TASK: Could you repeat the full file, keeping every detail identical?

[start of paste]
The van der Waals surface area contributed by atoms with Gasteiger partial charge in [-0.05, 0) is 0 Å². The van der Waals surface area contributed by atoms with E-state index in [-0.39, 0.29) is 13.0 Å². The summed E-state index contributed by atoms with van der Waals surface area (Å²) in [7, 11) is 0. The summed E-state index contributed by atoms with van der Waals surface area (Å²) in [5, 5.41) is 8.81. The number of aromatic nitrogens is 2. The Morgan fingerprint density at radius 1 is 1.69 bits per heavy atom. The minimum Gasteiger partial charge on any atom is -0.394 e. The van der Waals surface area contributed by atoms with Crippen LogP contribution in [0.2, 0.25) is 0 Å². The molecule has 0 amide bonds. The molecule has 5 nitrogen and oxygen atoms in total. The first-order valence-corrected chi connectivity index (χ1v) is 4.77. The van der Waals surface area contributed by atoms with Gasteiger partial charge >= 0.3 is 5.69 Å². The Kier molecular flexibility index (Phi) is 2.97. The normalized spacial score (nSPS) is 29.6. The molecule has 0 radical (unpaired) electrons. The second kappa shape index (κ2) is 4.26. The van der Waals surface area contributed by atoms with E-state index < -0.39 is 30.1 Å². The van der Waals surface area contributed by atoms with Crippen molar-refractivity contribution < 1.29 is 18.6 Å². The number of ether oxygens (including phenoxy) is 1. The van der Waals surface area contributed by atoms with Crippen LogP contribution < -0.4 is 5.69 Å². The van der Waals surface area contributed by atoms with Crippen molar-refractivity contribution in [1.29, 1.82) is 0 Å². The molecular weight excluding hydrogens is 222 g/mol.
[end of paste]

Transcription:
The van der Waals surface area contributed by atoms with Gasteiger partial charge in [-0.05, 0) is 0 Å². The van der Waals surface area contributed by atoms with E-state index in [-0.39, 0.29) is 13.0 Å². The summed E-state index contributed by atoms with van der Waals surface area (Å²) in [7, 11) is 0. The summed E-state index contributed by atoms with van der Waals surface area (Å²) in [5, 5.41) is 8.81. The number of aromatic nitrogens is 2. The Morgan fingerprint density at radius 1 is 1.69 bits per heavy atom. The minimum Gasteiger partial charge on any atom is -0.394 e. The van der Waals surface area contributed by atoms with Crippen LogP contribution in [0.2, 0.25) is 0 Å². The molecule has 0 amide bonds. The molecule has 5 nitrogen and oxygen atoms in total. The first-order valence-corrected chi connectivity index (χ1v) is 4.77. The van der Waals surface area contributed by atoms with Gasteiger partial charge >= 0.3 is 5.69 Å². The Kier molecular flexibility index (Phi) is 2.97. The normalized spacial score (nSPS) is 29.6. The molecule has 0 radical (unpaired) electrons. The second kappa shape index (κ2) is 4.26. The van der Waals surface area contributed by atoms with E-state index < -0.39 is 30.1 Å². The van der Waals surface area contributed by atoms with Crippen molar-refractivity contribution < 1.29 is 18.6 Å². The number of ether oxygens (including phenoxy) is 1. The van der Waals surface area contributed by atoms with Crippen LogP contribution < -0.4 is 5.69 Å². The van der Waals surface area contributed by atoms with Crippen molar-refractivity contribution in [1.29, 1.82) is 0 Å². The molecular weight excluding hydrogens is 222 g/mol.